I once thought that the name “sapsucker” was a pejorative appellation laid upon someone or just another version of “seersucker.” The latter is a type of cotton fabric and the former is actually a type of bird.
There are four species of sapsuckers in North America: the Williamson’s, Red-breasted and Red-naped Sapsuckers are western species and the Yellow-bellied an eastern variety. All are migratory, nesting in the northern regions nearly to Alaska and wintering as far south as Panama. Winter is the time you are likely to see these birds in the lower elevations of the west.
Sapsuckers are specialized kinds of woodpeckers. Most woodpeckers peck on dead or dying trees to extract nuts, seeds, and arthropods and their larvae from the tree. The sapsuckers, however, prefer live trees in which they drill a series of small holes in a more or less parallel pattern, giving the tree the appearance of being machine-gunned by a very small gangster. The birds leave the tree to ooze its sap. When the sapsuckers return, they feed on both the sap and the insects that are attracted to it.
All woodpeckers have a specialized tongue supported by a series of bones that wrap around the jaw and over the top of the head. This allows the birds to extend their tongues far out of their bills to reach food in crevices or holes. The sapsucker’s tongue is also fringed along its front portion, the hairlike fringes acting like a mop to soak up the sap. Appropriately, a group of sapsuckers is known as a “slurp”. (Hummingbirds will make use of these sap wells and eat the sap and insects attracted to it as well.) Red-breasted Sapsuckers nest primarily in conifers or soft deciduous trees such as cottonwood or aspen. Four or five eggs are laid in a nest simply made of wood chips from the nest excavation. The sapsucker will drill a series of test holes in various trees while searching for a nest site and nest near the trees that produce the most sap. Young sapsuckers will spend several weeks with their parents learning how to drill holes.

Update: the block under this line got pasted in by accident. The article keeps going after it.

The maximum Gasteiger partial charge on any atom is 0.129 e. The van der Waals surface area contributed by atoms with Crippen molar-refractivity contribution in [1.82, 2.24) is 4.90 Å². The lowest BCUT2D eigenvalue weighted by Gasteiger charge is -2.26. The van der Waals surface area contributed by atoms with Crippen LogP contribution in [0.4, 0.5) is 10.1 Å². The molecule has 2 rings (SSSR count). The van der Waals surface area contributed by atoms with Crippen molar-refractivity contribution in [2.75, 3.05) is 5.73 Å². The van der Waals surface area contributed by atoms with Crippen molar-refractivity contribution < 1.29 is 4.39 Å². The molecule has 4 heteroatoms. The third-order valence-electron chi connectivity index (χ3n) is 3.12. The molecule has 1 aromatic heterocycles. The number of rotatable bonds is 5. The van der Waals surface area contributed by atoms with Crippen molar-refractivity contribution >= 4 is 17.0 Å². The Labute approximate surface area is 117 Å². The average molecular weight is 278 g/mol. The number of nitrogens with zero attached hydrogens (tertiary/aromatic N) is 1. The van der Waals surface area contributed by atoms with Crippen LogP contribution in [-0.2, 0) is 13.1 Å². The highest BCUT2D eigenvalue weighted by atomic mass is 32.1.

Sapsuckers usually do not pose a problem for trees. Enlargement of their sap holes by later borings allows cambium, inner bark and more sap to be eaten. Such repeated attacks can girdle and kill branches or the entire tree, but this is rare. Insects, porcupines, or squirrels may be attracted to the oozing sap and fungi and bacteria may enter through the feeding wounds. Again, not usually. One can discourage sapsucker feeding on a tree by wrapping hardware cloth around the tapped area, or smear on a sticky repellent, but this might just drive them to another nearby tree.
Sapsuckers, like all woodpeckers, are protected by the Federal Migratory Bird Treaty Act. For the most part, sapsucker damage is just part of living with nature, something to be endured as an occasional inconvenience. Just be glad that they are drilling into your trees, not your house’s siding.